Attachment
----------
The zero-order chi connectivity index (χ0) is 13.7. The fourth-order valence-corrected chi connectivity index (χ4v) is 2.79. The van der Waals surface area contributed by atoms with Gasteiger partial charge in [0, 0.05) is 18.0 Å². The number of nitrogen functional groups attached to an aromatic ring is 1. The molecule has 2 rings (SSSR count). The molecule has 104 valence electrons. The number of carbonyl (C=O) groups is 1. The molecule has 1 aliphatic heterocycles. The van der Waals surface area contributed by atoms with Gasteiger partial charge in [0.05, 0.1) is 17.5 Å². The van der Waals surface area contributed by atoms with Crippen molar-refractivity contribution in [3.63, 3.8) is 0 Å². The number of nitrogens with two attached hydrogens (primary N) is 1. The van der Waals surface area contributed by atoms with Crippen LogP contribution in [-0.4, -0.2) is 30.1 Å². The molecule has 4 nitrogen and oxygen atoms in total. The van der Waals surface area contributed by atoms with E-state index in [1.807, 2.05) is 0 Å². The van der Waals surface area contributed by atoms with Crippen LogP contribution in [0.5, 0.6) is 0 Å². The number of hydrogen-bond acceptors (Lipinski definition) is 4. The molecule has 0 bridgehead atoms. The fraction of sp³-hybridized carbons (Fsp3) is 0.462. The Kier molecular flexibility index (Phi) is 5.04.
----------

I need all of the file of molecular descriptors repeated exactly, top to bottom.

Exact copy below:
The zero-order chi connectivity index (χ0) is 13.7. The fourth-order valence-corrected chi connectivity index (χ4v) is 2.79. The van der Waals surface area contributed by atoms with Gasteiger partial charge in [0, 0.05) is 18.0 Å². The number of nitrogen functional groups attached to an aromatic ring is 1. The molecule has 2 rings (SSSR count). The molecule has 104 valence electrons. The number of carbonyl (C=O) groups is 1. The molecule has 1 aliphatic heterocycles. The van der Waals surface area contributed by atoms with Gasteiger partial charge in [0.05, 0.1) is 17.5 Å². The van der Waals surface area contributed by atoms with Crippen molar-refractivity contribution in [3.63, 3.8) is 0 Å². The number of nitrogens with two attached hydrogens (primary N) is 1. The van der Waals surface area contributed by atoms with Crippen LogP contribution in [-0.4, -0.2) is 30.1 Å². The molecule has 4 nitrogen and oxygen atoms in total. The van der Waals surface area contributed by atoms with E-state index in [1.807, 2.05) is 0 Å². The van der Waals surface area contributed by atoms with Crippen LogP contribution in [0.5, 0.6) is 0 Å². The number of hydrogen-bond acceptors (Lipinski definition) is 4. The molecule has 0 bridgehead atoms. The fraction of sp³-hybridized carbons (Fsp3) is 0.462. The Kier molecular flexibility index (Phi) is 5.04.